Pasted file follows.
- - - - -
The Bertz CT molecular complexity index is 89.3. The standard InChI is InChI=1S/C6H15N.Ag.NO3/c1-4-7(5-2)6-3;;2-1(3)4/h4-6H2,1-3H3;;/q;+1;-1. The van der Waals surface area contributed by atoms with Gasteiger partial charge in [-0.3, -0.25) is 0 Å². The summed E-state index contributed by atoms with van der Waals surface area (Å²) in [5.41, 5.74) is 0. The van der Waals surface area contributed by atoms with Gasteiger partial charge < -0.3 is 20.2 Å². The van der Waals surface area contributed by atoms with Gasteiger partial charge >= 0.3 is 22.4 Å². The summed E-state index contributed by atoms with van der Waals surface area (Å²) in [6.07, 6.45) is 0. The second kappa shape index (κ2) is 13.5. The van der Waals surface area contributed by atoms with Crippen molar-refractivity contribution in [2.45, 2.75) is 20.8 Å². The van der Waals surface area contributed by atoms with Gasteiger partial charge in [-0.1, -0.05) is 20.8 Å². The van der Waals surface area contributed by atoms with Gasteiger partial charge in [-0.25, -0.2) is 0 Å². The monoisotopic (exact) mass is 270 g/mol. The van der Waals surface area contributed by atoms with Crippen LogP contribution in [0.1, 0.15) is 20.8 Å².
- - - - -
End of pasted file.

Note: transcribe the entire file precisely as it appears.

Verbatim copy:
The Bertz CT molecular complexity index is 89.3. The standard InChI is InChI=1S/C6H15N.Ag.NO3/c1-4-7(5-2)6-3;;2-1(3)4/h4-6H2,1-3H3;;/q;+1;-1. The van der Waals surface area contributed by atoms with Gasteiger partial charge in [-0.3, -0.25) is 0 Å². The summed E-state index contributed by atoms with van der Waals surface area (Å²) in [5.41, 5.74) is 0. The van der Waals surface area contributed by atoms with Gasteiger partial charge < -0.3 is 20.2 Å². The van der Waals surface area contributed by atoms with Gasteiger partial charge >= 0.3 is 22.4 Å². The summed E-state index contributed by atoms with van der Waals surface area (Å²) in [6.07, 6.45) is 0. The second kappa shape index (κ2) is 13.5. The van der Waals surface area contributed by atoms with Crippen molar-refractivity contribution in [2.45, 2.75) is 20.8 Å². The van der Waals surface area contributed by atoms with Gasteiger partial charge in [-0.1, -0.05) is 20.8 Å². The van der Waals surface area contributed by atoms with Gasteiger partial charge in [-0.25, -0.2) is 0 Å². The monoisotopic (exact) mass is 270 g/mol. The van der Waals surface area contributed by atoms with Crippen LogP contribution in [0.1, 0.15) is 20.8 Å².